Where do the typical Argentine phrases and expressions come from? Does today's use have to do with their origin or are they deformed so much that it can no longer be traced? If you are interested in the subject, you can check the previous installments here and here .
Medical expressions: “There is no aunt”
We all know what it means: that there is no solution to a particular question or that there is no remedy or alternative, things will be like this (whether it hurts us or does not suit us). But what is the origin? What does aunt have to do with all this?
It seems that the “atutia” was a derivative of copper that was used as a remedy for different ophthalmological diseases (I don't even want to think about how it was used, the combination “copper” má s “eye” gives me the chills). The original phrase “There is no atutia” (as far as I could research was a fairly expensive substance) got deformed over time and resulted in this expression that we continue to use today. So you know, when someone says “there's no aunt,” he's saying “there's no more copper derivative.”
Argentines (at least the Buenos Aires) do not take collectives , we take “bondis”. How do we move from “collective” or “omnibus” to this particular word? Spoiler: We owe it to the Brazilian brothers.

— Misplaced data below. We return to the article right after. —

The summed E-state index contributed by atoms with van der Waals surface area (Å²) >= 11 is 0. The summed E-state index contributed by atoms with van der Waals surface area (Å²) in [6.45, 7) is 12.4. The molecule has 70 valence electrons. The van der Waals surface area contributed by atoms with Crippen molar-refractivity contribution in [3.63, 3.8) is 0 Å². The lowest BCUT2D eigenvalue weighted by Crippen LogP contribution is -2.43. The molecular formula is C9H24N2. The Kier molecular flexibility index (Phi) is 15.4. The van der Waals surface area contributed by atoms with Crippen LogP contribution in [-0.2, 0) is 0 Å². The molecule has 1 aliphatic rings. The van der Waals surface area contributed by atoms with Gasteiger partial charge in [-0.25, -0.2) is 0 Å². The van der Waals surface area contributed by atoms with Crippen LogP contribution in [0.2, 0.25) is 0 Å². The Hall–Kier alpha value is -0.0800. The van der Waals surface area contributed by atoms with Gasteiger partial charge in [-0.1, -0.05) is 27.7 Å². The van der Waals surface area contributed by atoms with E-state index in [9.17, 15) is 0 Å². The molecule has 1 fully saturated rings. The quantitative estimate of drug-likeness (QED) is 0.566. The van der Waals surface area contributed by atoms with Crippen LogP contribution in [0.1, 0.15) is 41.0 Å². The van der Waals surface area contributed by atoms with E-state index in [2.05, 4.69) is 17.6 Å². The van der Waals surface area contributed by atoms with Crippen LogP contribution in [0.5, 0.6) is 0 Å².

In English, “boleto” is “bond.” As in most American countries, trams were initially English companies. Saint Paul, one of the first cities in Latin America to have a tram network, had passages written in English. they cut for the healthy: they added an “i” and the passage ended up calling the transport.
The rest is history: some Argentinean went to San Pablo, met the tram and, returning to the pampas, told his compatriots about the technological advancement. Those compatriots spread it and here we are: one of the most common expressions for any Buenos Aires is “I'm waiting for bondi”.
Hipólito Azema nació en Buenos Aires, en los comienzos de la década del 80. No se sabe desde cuándo, porque esas cosas son difíciles de determinar, le gusta contar historias, pero más le gusta que se las cuenten: quizás por eso transitó los inefables pasillos de la Facultad de Filosofía y Letras de la Universidad de Buenos Aires. Una vez escuchó que donde existe una necesidad nace un derecho y se lo creyó.